Does Pandemic Fatigue Lead to Reckless Driving?

It is disturbing to see that there was a 7% increase in car accident fatalities in 2020. How could the statistics go up if most of the country was in quarantine for at least half of the year? We all heard about going stir crazy, but did any of us thought that being stir crazy could lead to almost 3,000 more deaths on United States roadways? Per the National Highway Traffic Safety Administration:

Even though Americans drove less in 2020 due to the pandemic, early estimates of crash fatalities from the U.S. Department of Transportation’s National Highway Traffic Safety Administration released Thursday reveal the largest projected number of deaths since 2007.

According to NHSTA, an estimated 38,680 people died in motor vehicle traffic crashes last year, representing an increase of about 7.2 percent as compared to the 36,096 fatalities reported in 2019.

Preliminary data from the Federal Highway Administration (FHWA) shows vehicle miles traveled (VMT) in 2020 fell by about 430.2 billion miles—a 13.2 percent decrease.

The fatality rate for 2020 was 1.37 fatalities per 100 million VMT, up from 1.11 fatalities per 100 million VMT in 2019.

NHTSA’s analysis shows that the main behaviors that drove this increase include: impaired driving, speeding and failure to wear a seat belt.

While passenger vehicle occupants had the largest number of fatalities, accounting for 23,395 of the 38,680 (up 5 percent), motorcyclists saw the biggest increase in crash deaths, rising 9 percent to 5,015.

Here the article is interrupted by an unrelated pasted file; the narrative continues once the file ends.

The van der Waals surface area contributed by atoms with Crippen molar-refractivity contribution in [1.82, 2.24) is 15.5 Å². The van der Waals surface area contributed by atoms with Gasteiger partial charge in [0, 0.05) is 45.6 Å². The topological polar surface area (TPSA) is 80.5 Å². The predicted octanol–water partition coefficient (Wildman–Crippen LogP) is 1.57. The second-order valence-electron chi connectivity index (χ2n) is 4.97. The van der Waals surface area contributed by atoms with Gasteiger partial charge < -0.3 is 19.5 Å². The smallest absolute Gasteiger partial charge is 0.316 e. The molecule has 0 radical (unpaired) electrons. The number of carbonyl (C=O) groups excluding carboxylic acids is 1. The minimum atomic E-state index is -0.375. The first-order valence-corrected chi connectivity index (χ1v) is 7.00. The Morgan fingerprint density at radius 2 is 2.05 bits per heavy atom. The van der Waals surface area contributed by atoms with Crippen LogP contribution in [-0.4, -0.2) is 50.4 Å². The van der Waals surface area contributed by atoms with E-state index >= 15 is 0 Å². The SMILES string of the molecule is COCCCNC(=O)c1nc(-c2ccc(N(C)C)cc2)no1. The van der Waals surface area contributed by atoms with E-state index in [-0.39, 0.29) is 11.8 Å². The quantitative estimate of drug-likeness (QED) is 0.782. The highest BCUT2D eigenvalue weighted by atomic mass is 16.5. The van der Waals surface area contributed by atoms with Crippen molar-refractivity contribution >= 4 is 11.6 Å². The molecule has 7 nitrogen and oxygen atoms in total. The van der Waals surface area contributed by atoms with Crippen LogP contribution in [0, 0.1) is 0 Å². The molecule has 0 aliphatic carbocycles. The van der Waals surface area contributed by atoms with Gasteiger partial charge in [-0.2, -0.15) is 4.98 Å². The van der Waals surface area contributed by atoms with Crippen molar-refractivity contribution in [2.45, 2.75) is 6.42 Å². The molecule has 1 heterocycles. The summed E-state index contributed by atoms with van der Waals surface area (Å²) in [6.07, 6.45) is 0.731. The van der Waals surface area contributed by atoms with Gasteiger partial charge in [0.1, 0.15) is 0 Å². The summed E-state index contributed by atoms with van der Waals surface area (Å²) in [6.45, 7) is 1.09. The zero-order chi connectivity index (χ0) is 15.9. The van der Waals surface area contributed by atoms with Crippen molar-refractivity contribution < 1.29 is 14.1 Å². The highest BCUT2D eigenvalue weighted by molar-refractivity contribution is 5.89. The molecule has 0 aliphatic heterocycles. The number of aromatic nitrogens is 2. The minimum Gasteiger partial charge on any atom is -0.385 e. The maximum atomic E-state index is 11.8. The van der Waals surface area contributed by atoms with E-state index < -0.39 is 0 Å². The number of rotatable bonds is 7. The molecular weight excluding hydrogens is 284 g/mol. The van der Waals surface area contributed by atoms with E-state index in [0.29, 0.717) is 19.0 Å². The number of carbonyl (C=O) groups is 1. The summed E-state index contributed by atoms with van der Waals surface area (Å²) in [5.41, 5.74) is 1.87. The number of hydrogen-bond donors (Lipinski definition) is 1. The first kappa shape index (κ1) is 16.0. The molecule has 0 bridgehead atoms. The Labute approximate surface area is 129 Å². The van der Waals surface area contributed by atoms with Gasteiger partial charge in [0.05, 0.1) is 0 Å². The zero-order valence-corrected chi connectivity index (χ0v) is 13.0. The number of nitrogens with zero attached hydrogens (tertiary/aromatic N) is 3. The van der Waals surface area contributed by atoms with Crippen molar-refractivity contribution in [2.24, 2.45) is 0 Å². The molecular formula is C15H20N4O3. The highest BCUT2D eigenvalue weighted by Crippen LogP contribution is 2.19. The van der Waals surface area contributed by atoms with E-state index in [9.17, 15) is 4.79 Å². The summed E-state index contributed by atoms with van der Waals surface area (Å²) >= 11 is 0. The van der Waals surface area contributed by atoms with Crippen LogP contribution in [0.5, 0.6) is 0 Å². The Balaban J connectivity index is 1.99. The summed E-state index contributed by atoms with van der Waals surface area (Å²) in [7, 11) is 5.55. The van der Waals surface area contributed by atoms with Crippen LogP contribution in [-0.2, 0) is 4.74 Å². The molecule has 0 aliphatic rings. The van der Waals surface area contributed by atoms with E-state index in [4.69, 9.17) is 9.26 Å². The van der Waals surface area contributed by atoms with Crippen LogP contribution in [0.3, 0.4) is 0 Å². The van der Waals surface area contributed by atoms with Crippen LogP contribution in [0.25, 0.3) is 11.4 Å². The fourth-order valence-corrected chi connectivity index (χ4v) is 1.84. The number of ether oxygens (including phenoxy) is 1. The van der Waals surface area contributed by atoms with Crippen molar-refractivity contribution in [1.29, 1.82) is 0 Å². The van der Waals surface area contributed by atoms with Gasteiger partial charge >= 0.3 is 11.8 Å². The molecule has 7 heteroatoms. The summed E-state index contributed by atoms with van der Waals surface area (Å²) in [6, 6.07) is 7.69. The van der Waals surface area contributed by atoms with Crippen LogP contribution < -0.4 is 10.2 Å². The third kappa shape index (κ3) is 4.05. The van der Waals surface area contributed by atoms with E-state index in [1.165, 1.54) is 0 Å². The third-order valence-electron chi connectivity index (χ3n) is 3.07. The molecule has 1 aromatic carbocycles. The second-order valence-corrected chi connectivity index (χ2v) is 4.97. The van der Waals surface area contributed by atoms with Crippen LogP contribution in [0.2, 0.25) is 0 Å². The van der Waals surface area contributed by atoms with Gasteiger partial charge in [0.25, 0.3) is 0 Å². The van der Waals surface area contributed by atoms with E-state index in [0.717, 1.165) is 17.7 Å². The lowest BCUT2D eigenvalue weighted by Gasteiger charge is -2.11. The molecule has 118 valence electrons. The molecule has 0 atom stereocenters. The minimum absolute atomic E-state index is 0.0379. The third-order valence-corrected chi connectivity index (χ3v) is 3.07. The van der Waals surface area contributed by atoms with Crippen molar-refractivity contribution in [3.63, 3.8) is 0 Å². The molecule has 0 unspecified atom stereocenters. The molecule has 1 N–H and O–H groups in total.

Carrier Management

Pandemic fatigue is real. All of those days and nights Americans sat in their houses and endured disruptions to their daily and weekly routines took its toll. The lack of small talk at the office water cooler. The missed daily trip to the coffee shop. No trip to the gym. No bro-hugs from your buddies. No shaking hands. No weekly girls night out. There are tons of theories out there on why this or that happened over the past year. These statistics on car accident deaths is proof that Americans’ brains simply did not handle the stress very well.

Maybe the increase in car wreck fatalities was due to increased alcohol and drug use before getting behind the wheel. Or maybe since there was less traffic on the roads drivers thought they could handle a little heavier foot on the gas pedal. Or maybe police officers were simply not enforcing traffic laws for fear of person to person contact and infection. No matter what the answer is, more Americans have died this year than in our history.

What this article reiterated for me was that life is precious. And we have all been through a lot in the past year. Spend time with your family, friends, neighbors, or even someone you’ve never met. We are all in this together. Take care of each other, slow down, and drive safe.

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